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Top of The World — our morning news roundup written by editors at The World. Subscribe here.
Ethiopia has announced that it is expelling several UN officials, accusing them of “meddling" in the country's internal affairs. Global pressure and criticism have been growing on the Ethiopian government over its blockade of the country’s northern Tigray region, which has reduced aid deliveries to 10% of what is needed. The move comes days after the UN’s aid chief warned of a famine in the country. The restrictions will further curtail humanitarian access to the war-torn region of around 6 million people. Thousands of people have died and more than 2 million have been forced to flee their homes because of the 10-month conflict between Ethiopia's federal troops and forces loyal to the Tigray People's Liberation Front.
North Korea has launched its fourth weapon in recent weeks, test-firing a new anti-aircraft missile, days after launching what is thought to be a hypersonic missile. This is being seen as a sign that Pyongyang has no intentions of slowing down its weapons development, despite strict sanctions. North Korea says the tests are for self-defense purposes, and has accused the US and South Korea of "double standards.” Diplomatic efforts to get the North to abandon its nuclear arsenal in return for economic and political rewards have largely been deadlocked since early 2019, further devastating the country’s economy, already suffering from coronavirus-related setbacks.
Australia plans to gradually reopen all its borders by November, after 18 months of COVID-19 travel restrictions. Thousands of Australians had been left stranded abroad over a strict quota on arrivals. Prime Minister Scott Morrison announced that fully vaccinated citizens and permanent residents could return home “within weeks” as the nation meets 80% of its vaccine targets. Tough restrictions and strict lockdowns have helped the country to largely get the pandemic under control. Meanwhile, Japan has fully dropped its coronavirus state of emergency for the first time in more than six months as infections slow, in an attempt to help the pandemic-hit economy.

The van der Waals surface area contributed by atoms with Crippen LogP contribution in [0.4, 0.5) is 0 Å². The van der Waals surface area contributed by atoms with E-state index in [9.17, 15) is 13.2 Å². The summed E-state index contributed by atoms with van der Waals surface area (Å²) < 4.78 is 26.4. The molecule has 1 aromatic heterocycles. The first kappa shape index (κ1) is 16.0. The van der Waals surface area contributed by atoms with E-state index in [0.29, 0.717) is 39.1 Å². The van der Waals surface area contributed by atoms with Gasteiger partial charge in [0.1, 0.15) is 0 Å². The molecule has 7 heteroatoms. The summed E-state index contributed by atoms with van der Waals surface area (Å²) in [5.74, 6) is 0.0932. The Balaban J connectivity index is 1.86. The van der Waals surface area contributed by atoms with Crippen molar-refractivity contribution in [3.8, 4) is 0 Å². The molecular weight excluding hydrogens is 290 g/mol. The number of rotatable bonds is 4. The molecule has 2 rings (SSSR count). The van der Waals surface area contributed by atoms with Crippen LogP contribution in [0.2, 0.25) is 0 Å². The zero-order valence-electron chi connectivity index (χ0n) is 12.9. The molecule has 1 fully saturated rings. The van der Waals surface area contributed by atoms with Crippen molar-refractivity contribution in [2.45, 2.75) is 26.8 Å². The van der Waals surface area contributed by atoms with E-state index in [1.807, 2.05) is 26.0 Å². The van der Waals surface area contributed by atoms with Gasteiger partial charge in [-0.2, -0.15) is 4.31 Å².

Most people try to break Guinness World Records while they're still alive, but a family in the East African nation of Eritrea is trying to get Guinness to recognize their grandfather as the oldest man to have ever lived. Netabay Tinsiew died this week. He was 127 years old, according to his family.
The news begs questions about just how long humans can live? Dr. James Kirkland, director of the Robert and Arlene Kogod Center on Aging at the Mayo Clinic, told The World's host Marco Werman that the real focus in his field is, rather than looking at maximum lifespan, "to try and look at and improve what we call health span, the period during life when people are living free, independent and without multiple diseases and chronic pain," he said.
Visual artist and filmmaker Alison O’Daniel has worn hearing aids since she was three years old. The ones she has now are digital, and sometimes they give her a heightened sense of sound: A car engine hum becomes earsplitting. O'Daniel has spent most of her art career focused on recreating those jarring sounds. She said her latest exhibition in Germany is the best representation of how she hears.
Deforestation increased in Colombia last year. Hacienda El Bosque, a large dairy farm near the Colombian city of Manizales, is one of the dozens of Colombian farms that are taking a chance on nature tourism. The ranch used to get all of its income from selling milk. But it opened its doors to bird-watchers three years ago in order to generate new sources of income and turn conservation into a profitable venture as one way to stave off deforestation.
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Members of the Hazara ethnic group in Afghanistan have faced discrimination and violent attacks for a long time. Under the new reality of Taliban rule, things appear to be getting worse. And, for the first time, on Sept. 30, Canada will recognize a National Day of Truth and Reconciliation to honor the thousands of students who died at residential schools for Indigenous children between 1883 and 1996. Also, French wine growers will have a tough harvest this fall and a late frost destroyed much of their crops this past spring. But some are trying to adapt to climate change by trying to make their grapes more resistant to heat and drought.